“What are you?” After spending my summer days in the pool and sun, it was a question that I heard at the beginning of almost every school year. Waiting in line, a classmate would grab my wrist and hold up her pale forearm next to my tanned brown one. Inevitably, the awkward ethnicity question came, “What are you?” I never knew how to answer. When I brought the question home to my parents, I was told simply, “You’re a girl.” But that answer never seemed to satisfy the other kids. And it always left me with more questions than confidence.
My mother is Hispanic and my father is white, but my brother and I were both raised as white. As in, my parents never acknowledged our Hispanic heritage or even discussed it. We weren’t close to my mother’s side of the family. In fact, we rarely saw them. But I knew they called me “Gringita.” (Little white girl.) And I remembered how they introduced me to sopapillas with honey as much as I remembered my Dad’s side of the family established my love for bratwursts with Polka.
At the age of twenty-nine, I became the adoptive mother of a Black son. I knew that I wanted my son’s culture to be a major part of our lives. And we have intentionally cultivated a lifestyle that reflects that. As much as I encourage my son to celebrate his African-American heritage, I wasn’t doing him any favors by ignoring my own cultural background. Four years later, we received the call about our match with our adopted daughter. We learned of her African-American and Mexican descent. That brought on the realization of how much I wanted to claim my own heritage as well.
It’s a funny thing to suddenly own your ethnicity in your thirties. Prior to my daughter’s birth, I had been pretty casual about my background. I acknowledged it when asked. But in that moment? I felt all the weight of representing a minority. And given my upbringing, I also felt like a fraud. I quickly followed up with, “But I don’t speak Spanish,” minimizing my own identity and falling back into the privilege of the white majority.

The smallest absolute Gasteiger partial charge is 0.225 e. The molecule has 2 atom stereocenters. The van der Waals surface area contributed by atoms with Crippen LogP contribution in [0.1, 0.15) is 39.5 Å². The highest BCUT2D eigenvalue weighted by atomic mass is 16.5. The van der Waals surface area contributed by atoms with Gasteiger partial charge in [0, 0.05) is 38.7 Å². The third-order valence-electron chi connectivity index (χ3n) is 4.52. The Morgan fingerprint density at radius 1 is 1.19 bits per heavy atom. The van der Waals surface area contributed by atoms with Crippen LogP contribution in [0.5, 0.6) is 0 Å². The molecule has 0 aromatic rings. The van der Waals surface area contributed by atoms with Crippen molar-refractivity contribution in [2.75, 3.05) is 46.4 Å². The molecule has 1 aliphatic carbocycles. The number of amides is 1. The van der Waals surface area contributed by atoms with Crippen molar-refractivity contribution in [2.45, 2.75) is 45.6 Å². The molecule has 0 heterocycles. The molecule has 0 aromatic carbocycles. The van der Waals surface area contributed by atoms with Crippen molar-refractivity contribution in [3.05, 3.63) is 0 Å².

I asked my parents, “How did you decide what race and ethnicity and culture would look like for us?”
Their short answer? “We never discussed it. It didn’t matter.”
But my son was born during the second term of the first African-American president and the birth of the Black Lives Matter movement. I held my two month old daughter in my arms and listened to a presidential candidate call Mexican immigrants “criminals and rapists.”
It matters to me.
And, Dear Reader, I hope that it matters to you too.
I’ve already faced some challenging comments from adults about how my daughter “looks Hispanic . . . but doesn’t look Black.” And I know all too well what it feels like to not sound/look/act “enough” for someone else’s cultural ideal or stereotype.
I want to stress how confusing that can be for a child. I remember what it felt like to have my difference pointed out and challenged. And in a society where it seems that, as adults, we are doing that more and more with each other. I hope we can teach our children to be curious and kind. I hope we can model that our lives are enriched by new languages and foods and traditions—because these wonderful things often accompany new relationships as well.
My hope is to send my children out into the world, having first introduced them to as much of it as possible within our own home. And if someday my daughter is ever asked, “What are you?” I really hope that day is Halloween.